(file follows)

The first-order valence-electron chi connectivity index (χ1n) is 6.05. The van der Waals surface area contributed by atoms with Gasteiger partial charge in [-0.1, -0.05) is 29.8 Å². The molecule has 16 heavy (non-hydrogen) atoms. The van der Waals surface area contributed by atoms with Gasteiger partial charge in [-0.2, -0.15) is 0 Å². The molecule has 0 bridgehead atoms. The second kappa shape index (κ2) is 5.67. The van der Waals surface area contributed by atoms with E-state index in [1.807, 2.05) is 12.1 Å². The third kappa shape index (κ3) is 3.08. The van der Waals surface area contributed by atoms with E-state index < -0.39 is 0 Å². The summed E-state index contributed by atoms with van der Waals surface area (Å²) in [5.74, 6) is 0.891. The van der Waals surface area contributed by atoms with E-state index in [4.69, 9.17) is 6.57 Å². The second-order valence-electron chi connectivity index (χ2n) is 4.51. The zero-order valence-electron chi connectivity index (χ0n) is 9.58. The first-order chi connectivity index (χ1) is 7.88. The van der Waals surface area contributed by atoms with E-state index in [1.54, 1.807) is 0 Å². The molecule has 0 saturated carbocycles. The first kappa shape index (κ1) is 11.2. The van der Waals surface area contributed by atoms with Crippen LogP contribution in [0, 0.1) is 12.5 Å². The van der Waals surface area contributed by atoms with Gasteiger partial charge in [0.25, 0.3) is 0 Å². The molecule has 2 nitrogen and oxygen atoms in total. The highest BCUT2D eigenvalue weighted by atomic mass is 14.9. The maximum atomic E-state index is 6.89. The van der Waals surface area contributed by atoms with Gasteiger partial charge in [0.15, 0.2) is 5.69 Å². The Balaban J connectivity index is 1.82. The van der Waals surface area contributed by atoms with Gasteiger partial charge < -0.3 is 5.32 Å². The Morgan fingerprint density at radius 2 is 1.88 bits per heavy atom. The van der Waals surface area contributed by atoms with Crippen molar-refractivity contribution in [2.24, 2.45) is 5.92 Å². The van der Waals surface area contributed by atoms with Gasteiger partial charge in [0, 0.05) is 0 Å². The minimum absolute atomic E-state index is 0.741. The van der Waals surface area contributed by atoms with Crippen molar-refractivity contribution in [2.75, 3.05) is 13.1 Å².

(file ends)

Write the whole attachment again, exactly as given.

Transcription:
The first-order valence-electron chi connectivity index (χ1n) is 6.05. The van der Waals surface area contributed by atoms with Gasteiger partial charge in [-0.1, -0.05) is 29.8 Å². The molecule has 16 heavy (non-hydrogen) atoms. The van der Waals surface area contributed by atoms with Gasteiger partial charge in [-0.2, -0.15) is 0 Å². The molecule has 0 bridgehead atoms. The second kappa shape index (κ2) is 5.67. The van der Waals surface area contributed by atoms with E-state index in [1.807, 2.05) is 12.1 Å². The third kappa shape index (κ3) is 3.08. The van der Waals surface area contributed by atoms with E-state index < -0.39 is 0 Å². The summed E-state index contributed by atoms with van der Waals surface area (Å²) in [5.74, 6) is 0.891. The van der Waals surface area contributed by atoms with E-state index in [4.69, 9.17) is 6.57 Å². The second-order valence-electron chi connectivity index (χ2n) is 4.51. The zero-order valence-electron chi connectivity index (χ0n) is 9.58. The first-order chi connectivity index (χ1) is 7.88. The van der Waals surface area contributed by atoms with E-state index in [1.54, 1.807) is 0 Å². The molecule has 0 saturated carbocycles. The first kappa shape index (κ1) is 11.2. The van der Waals surface area contributed by atoms with Crippen LogP contribution in [0, 0.1) is 12.5 Å². The van der Waals surface area contributed by atoms with Gasteiger partial charge in [0.25, 0.3) is 0 Å². The molecule has 2 nitrogen and oxygen atoms in total. The highest BCUT2D eigenvalue weighted by atomic mass is 14.9. The maximum atomic E-state index is 6.89. The van der Waals surface area contributed by atoms with Gasteiger partial charge in [0.15, 0.2) is 5.69 Å². The Balaban J connectivity index is 1.82. The van der Waals surface area contributed by atoms with Gasteiger partial charge < -0.3 is 5.32 Å². The Morgan fingerprint density at radius 2 is 1.88 bits per heavy atom. The van der Waals surface area contributed by atoms with Crippen molar-refractivity contribution in [2.24, 2.45) is 5.92 Å². The van der Waals surface area contributed by atoms with Gasteiger partial charge in [0, 0.05) is 0 Å². The minimum absolute atomic E-state index is 0.741. The van der Waals surface area contributed by atoms with Crippen molar-refractivity contribution in [2.75, 3.05) is 13.1 Å².